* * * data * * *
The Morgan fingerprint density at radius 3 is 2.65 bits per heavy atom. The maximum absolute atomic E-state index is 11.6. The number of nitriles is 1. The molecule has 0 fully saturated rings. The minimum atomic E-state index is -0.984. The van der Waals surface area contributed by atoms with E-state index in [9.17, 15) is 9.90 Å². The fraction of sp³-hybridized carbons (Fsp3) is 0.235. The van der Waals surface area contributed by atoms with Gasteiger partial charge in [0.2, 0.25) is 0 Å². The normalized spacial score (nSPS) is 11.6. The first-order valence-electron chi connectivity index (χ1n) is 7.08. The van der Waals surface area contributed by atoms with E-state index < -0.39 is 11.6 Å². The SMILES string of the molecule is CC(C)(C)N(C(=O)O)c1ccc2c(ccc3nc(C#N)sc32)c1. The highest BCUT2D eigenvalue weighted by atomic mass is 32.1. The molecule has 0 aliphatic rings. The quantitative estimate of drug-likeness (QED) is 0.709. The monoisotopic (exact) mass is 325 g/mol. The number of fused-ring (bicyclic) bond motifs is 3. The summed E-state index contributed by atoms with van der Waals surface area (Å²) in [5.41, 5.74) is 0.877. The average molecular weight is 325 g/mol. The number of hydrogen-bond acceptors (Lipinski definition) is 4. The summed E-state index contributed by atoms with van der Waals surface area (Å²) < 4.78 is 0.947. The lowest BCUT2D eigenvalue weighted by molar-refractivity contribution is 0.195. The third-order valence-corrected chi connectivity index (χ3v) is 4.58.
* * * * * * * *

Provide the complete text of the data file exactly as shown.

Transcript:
The Morgan fingerprint density at radius 3 is 2.65 bits per heavy atom. The maximum absolute atomic E-state index is 11.6. The number of nitriles is 1. The molecule has 0 fully saturated rings. The minimum atomic E-state index is -0.984. The van der Waals surface area contributed by atoms with E-state index in [9.17, 15) is 9.90 Å². The fraction of sp³-hybridized carbons (Fsp3) is 0.235. The van der Waals surface area contributed by atoms with Gasteiger partial charge in [0.2, 0.25) is 0 Å². The normalized spacial score (nSPS) is 11.6. The first-order valence-electron chi connectivity index (χ1n) is 7.08. The van der Waals surface area contributed by atoms with E-state index < -0.39 is 11.6 Å². The SMILES string of the molecule is CC(C)(C)N(C(=O)O)c1ccc2c(ccc3nc(C#N)sc32)c1. The highest BCUT2D eigenvalue weighted by atomic mass is 32.1. The molecule has 0 aliphatic rings. The quantitative estimate of drug-likeness (QED) is 0.709. The monoisotopic (exact) mass is 325 g/mol. The number of fused-ring (bicyclic) bond motifs is 3. The summed E-state index contributed by atoms with van der Waals surface area (Å²) in [5.41, 5.74) is 0.877. The average molecular weight is 325 g/mol. The number of hydrogen-bond acceptors (Lipinski definition) is 4. The summed E-state index contributed by atoms with van der Waals surface area (Å²) < 4.78 is 0.947. The lowest BCUT2D eigenvalue weighted by molar-refractivity contribution is 0.195. The third-order valence-corrected chi connectivity index (χ3v) is 4.58.